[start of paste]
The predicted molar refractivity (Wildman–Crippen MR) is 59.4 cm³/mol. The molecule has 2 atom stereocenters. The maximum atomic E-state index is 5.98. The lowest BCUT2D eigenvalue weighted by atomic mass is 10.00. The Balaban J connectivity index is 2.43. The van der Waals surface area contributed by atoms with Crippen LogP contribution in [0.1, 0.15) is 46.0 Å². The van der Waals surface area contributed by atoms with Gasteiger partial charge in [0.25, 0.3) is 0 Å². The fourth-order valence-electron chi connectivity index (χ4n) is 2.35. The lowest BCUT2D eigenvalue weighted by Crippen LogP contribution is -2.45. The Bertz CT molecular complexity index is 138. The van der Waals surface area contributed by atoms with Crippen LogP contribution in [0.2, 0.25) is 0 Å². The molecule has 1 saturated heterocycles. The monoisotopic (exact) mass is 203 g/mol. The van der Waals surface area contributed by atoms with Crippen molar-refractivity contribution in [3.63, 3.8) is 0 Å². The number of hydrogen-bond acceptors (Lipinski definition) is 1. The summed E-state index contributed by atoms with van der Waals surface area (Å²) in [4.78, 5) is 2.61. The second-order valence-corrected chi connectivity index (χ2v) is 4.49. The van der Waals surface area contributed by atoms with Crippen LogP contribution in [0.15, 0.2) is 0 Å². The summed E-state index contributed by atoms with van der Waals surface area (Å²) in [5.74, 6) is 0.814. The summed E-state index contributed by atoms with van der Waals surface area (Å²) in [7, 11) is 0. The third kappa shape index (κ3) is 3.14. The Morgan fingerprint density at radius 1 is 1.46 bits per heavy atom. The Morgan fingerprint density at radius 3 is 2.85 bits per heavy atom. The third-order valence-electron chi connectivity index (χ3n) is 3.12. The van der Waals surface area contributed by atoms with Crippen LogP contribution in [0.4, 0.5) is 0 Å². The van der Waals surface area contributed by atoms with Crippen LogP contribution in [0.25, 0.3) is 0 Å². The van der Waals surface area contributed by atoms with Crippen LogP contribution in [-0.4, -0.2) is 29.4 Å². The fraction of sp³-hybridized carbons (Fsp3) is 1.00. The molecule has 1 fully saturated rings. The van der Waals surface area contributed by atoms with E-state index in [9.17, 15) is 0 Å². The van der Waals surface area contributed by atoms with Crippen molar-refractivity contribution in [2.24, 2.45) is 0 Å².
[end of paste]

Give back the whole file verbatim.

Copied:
The predicted molar refractivity (Wildman–Crippen MR) is 59.4 cm³/mol. The molecule has 2 atom stereocenters. The maximum atomic E-state index is 5.98. The lowest BCUT2D eigenvalue weighted by atomic mass is 10.00. The Balaban J connectivity index is 2.43. The van der Waals surface area contributed by atoms with Crippen LogP contribution in [0.1, 0.15) is 46.0 Å². The van der Waals surface area contributed by atoms with Gasteiger partial charge in [0.25, 0.3) is 0 Å². The fourth-order valence-electron chi connectivity index (χ4n) is 2.35. The lowest BCUT2D eigenvalue weighted by Crippen LogP contribution is -2.45. The Bertz CT molecular complexity index is 138. The van der Waals surface area contributed by atoms with Crippen LogP contribution in [0.2, 0.25) is 0 Å². The molecule has 1 saturated heterocycles. The monoisotopic (exact) mass is 203 g/mol. The van der Waals surface area contributed by atoms with Crippen molar-refractivity contribution in [3.63, 3.8) is 0 Å². The number of hydrogen-bond acceptors (Lipinski definition) is 1. The summed E-state index contributed by atoms with van der Waals surface area (Å²) in [4.78, 5) is 2.61. The second-order valence-corrected chi connectivity index (χ2v) is 4.49. The van der Waals surface area contributed by atoms with Crippen LogP contribution in [0.15, 0.2) is 0 Å². The summed E-state index contributed by atoms with van der Waals surface area (Å²) in [5.74, 6) is 0.814. The summed E-state index contributed by atoms with van der Waals surface area (Å²) in [7, 11) is 0. The third kappa shape index (κ3) is 3.14. The Morgan fingerprint density at radius 1 is 1.46 bits per heavy atom. The Morgan fingerprint density at radius 3 is 2.85 bits per heavy atom. The third-order valence-electron chi connectivity index (χ3n) is 3.12. The van der Waals surface area contributed by atoms with Crippen LogP contribution in [0.4, 0.5) is 0 Å². The van der Waals surface area contributed by atoms with Crippen LogP contribution in [0.25, 0.3) is 0 Å². The van der Waals surface area contributed by atoms with Crippen LogP contribution in [-0.4, -0.2) is 29.4 Å². The fraction of sp³-hybridized carbons (Fsp3) is 1.00. The molecule has 1 fully saturated rings. The van der Waals surface area contributed by atoms with E-state index in [9.17, 15) is 0 Å². The van der Waals surface area contributed by atoms with Crippen molar-refractivity contribution in [2.24, 2.45) is 0 Å².